Notable women of Hastings: Lady Brassey
from: Lives of Girls Who Became Famous, by Sarah Knowles Bolton, 2004
Every foot of ground at Battle Abbey is historic, and all the country round most interesting. We drive over the smoothest of roads to a palace in the distance,--Normanhurst, the home of Lady Brassey, the distinguished author and traveller. Towers are at either corner and in the centre, and ivy climbs over the spacious vestibule to the roof. Great buildings for waterworks, conservatories, and the like, are adjoining, in the midst of flower-gardens and acres of lawn and forest. It is a place fit for the abode of royalty itself.
In no home have I seen so much that is beautiful gathered from all parts of the world. The hall, as you enter, square and hung with crimson velvet, is adorned with valuable paintings. Two easy-chairs before the fireplace are made from ostriches, their backs forming the seats. These birds were gifts to Lady Brassey in her travels. In the rooms beyond are treasures from Japan, the South Sea Islands, South America, indeed from everywhere; cases of pottery, works in marble, Dresden candelabra, ancient armor, furs, silks, all arrayed with exquisite taste.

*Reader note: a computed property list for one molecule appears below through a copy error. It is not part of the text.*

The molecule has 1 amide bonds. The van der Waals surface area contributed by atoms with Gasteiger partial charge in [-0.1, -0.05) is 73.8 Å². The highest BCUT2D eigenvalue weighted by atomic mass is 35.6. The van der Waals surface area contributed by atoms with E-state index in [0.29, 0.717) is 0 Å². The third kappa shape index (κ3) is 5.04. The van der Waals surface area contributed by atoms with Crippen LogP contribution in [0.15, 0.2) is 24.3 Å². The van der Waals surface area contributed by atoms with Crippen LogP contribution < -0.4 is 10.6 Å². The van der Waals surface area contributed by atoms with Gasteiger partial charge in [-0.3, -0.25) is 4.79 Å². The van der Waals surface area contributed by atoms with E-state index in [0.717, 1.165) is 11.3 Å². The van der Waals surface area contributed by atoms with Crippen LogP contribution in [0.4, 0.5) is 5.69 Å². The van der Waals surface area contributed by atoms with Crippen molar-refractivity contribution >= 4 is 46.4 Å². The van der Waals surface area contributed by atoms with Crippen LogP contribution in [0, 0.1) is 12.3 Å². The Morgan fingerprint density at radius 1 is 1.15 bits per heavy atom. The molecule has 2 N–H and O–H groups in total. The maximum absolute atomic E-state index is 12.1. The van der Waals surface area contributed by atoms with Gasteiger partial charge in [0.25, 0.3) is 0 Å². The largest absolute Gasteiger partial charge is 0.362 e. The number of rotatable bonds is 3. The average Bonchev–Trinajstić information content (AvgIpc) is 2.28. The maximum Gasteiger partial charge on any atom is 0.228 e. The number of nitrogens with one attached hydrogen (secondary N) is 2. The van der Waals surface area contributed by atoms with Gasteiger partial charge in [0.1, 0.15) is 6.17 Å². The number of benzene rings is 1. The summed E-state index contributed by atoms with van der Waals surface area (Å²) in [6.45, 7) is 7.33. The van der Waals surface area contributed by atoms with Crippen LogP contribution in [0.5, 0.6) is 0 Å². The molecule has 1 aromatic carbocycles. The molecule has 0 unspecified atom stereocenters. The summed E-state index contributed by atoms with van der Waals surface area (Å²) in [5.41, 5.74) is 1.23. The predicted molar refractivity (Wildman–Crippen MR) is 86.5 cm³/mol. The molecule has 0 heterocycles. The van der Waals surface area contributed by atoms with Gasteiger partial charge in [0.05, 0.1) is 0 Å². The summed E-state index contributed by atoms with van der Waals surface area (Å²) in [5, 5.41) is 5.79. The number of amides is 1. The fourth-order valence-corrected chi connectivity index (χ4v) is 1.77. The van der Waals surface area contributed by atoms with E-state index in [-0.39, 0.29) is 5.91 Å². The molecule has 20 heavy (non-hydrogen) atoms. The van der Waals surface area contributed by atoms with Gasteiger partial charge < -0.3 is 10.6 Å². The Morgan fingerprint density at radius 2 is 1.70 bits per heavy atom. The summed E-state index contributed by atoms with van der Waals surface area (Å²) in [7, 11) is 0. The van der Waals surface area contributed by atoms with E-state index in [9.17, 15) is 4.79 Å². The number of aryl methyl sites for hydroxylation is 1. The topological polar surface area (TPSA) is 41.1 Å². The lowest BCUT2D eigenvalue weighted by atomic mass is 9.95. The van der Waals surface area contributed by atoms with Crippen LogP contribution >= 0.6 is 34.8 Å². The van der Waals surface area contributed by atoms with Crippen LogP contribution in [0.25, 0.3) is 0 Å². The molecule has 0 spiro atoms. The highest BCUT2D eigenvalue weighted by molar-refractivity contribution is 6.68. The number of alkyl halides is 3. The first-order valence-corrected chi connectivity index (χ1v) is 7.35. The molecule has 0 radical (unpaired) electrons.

One room, called the Marie Antoinette room, has the curtains and furniture, in yellow, of this unfortunate queen. Here are pictures by Sir Frederick Leighton, Landseer, and others; stuffed birds and fishes and animals from every clime, with flowers in profusion. In the dining-room, with its gray walls and red furniture, is a large painting of the mistress of this superb home, with her favorite horse and dogs. The views from the windows are beautiful, Battle Abbey ruin in the distance, and rivers flowing to the sea. The house is rich in color, one room being blue, another red, a third yellow, while large mirrors seem to repeat the apartments again and again. As we leave the home, not the least of its attractions come up the grounds,--a load of merry children, all in sailor hats; the Mabelle and Muriel and Marie whom we have learned to know in Lady Brassey's books.